The performance group Picked Last for Sport are an impressively multi-talented bunch of artists and they have created a delightful Fringe show with original songs, handmade puppets, charming characters and silly choreography. The songs are intelligently written and catchy, the stories are compelling, the jokes funny, the singing in tune with beautiful harmonies and they are all very good puppeteers. The theme of species extinction is fairly serious one, but the talented team of performers have found ways to make the show very funny and accessible.
We are welcomed into the room by a turtle who is on stage as we arrive. The first thing to impress me about Creatures Lost is the puppetry. Not spectacular but simple and extremely well done in a Muppet kind of way. The Dancing Dodos were wonderfully silly, and then the woolly mammoth came out to move our hearts and make us giggle, I think she was my fave because it was such a fantastically realised puppet and made from a woolly jumper. No, no… it’s more ingenious than you are imagining and one of the most gorgeously sung songs on the night. The Orangutan was also a truly showstopper of a puppet. It’s song was a lament and the performance suitably sweet and sad. The group was smart enough to have most of the humour play out around the already long-extinct animals and the poignant numbers were given to animals that are alive but endangered.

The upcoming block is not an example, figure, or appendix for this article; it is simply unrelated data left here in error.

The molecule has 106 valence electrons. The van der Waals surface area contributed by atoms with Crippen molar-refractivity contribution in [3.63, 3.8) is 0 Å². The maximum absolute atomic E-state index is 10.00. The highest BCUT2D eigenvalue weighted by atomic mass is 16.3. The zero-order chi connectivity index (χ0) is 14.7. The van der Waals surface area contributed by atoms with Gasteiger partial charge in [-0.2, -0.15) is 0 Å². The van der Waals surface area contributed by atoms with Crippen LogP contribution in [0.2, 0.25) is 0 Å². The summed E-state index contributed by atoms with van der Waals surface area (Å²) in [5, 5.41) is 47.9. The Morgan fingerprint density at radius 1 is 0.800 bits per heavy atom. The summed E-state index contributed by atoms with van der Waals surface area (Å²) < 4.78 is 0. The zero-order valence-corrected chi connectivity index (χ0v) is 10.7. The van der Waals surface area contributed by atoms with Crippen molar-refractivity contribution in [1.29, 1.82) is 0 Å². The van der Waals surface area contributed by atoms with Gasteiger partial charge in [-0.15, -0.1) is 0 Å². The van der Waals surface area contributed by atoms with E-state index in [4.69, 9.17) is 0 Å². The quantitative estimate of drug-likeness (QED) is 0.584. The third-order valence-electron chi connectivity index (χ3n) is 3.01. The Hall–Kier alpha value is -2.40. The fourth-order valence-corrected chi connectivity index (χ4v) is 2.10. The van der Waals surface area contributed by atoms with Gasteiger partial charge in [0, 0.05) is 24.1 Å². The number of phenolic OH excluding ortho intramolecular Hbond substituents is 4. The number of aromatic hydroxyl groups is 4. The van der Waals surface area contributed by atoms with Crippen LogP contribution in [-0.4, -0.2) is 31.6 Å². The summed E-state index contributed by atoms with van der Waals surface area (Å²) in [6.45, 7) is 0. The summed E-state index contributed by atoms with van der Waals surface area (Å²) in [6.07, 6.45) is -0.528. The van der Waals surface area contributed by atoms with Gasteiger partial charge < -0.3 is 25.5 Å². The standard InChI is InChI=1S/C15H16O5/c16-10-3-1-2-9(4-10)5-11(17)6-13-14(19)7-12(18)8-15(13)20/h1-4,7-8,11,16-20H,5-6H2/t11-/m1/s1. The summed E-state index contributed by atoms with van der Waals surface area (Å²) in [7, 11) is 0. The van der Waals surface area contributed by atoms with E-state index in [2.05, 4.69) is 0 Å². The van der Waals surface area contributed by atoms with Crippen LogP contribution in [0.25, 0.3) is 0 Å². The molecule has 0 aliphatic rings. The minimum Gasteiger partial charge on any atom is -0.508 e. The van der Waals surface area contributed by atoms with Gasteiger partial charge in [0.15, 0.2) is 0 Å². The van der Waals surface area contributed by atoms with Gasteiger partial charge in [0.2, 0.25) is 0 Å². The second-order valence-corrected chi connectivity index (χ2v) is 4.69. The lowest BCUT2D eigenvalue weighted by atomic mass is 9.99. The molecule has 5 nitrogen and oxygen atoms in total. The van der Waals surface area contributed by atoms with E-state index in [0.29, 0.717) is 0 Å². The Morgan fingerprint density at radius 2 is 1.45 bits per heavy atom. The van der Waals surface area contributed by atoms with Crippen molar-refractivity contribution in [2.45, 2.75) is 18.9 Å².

Creatures Lost is a cabaret show so is mostly made up of a collection of musical numbers which are all different in style and vibe but all about the same topic and amazingly pretty much all really entertaining and catchy. There are dance numbers that are simply and often amusingly choreographed. It’s actually hard to pick a highlight because they were all highlights. The T Rex Rap is the first funny song with fantastic dinosaur masks. The Sabertooth Tiger brings some 1960s GoGo to the stage, the Thylacine is a 1940s film Noir style jazzy mystery man and there is also a singing cowboy.
Despite the puppets this was not actually a “kids show” as such, but it is one you can take your kids to and they will love it as much as you do. The themes of animal extinction and climate change are very relevant but the show is only gently political and not too didactic. Yes, some of it is preaching to the converted, a Fringe audience at the Butterfly Club are unsurprisingly onside but I loved it anyway. There was a beautiful balance of the funny and the serious along with some very interesting true stories. I could see Creatures Lost as it is now easily touring schools and community groups successfully. This is not a highly polished production but it is a very entertaining one. The beautifully made puppets show that with a bit more money this wildly talented team could really do amazing things.
Creatures Lost is on at The Butterfly Club until September 22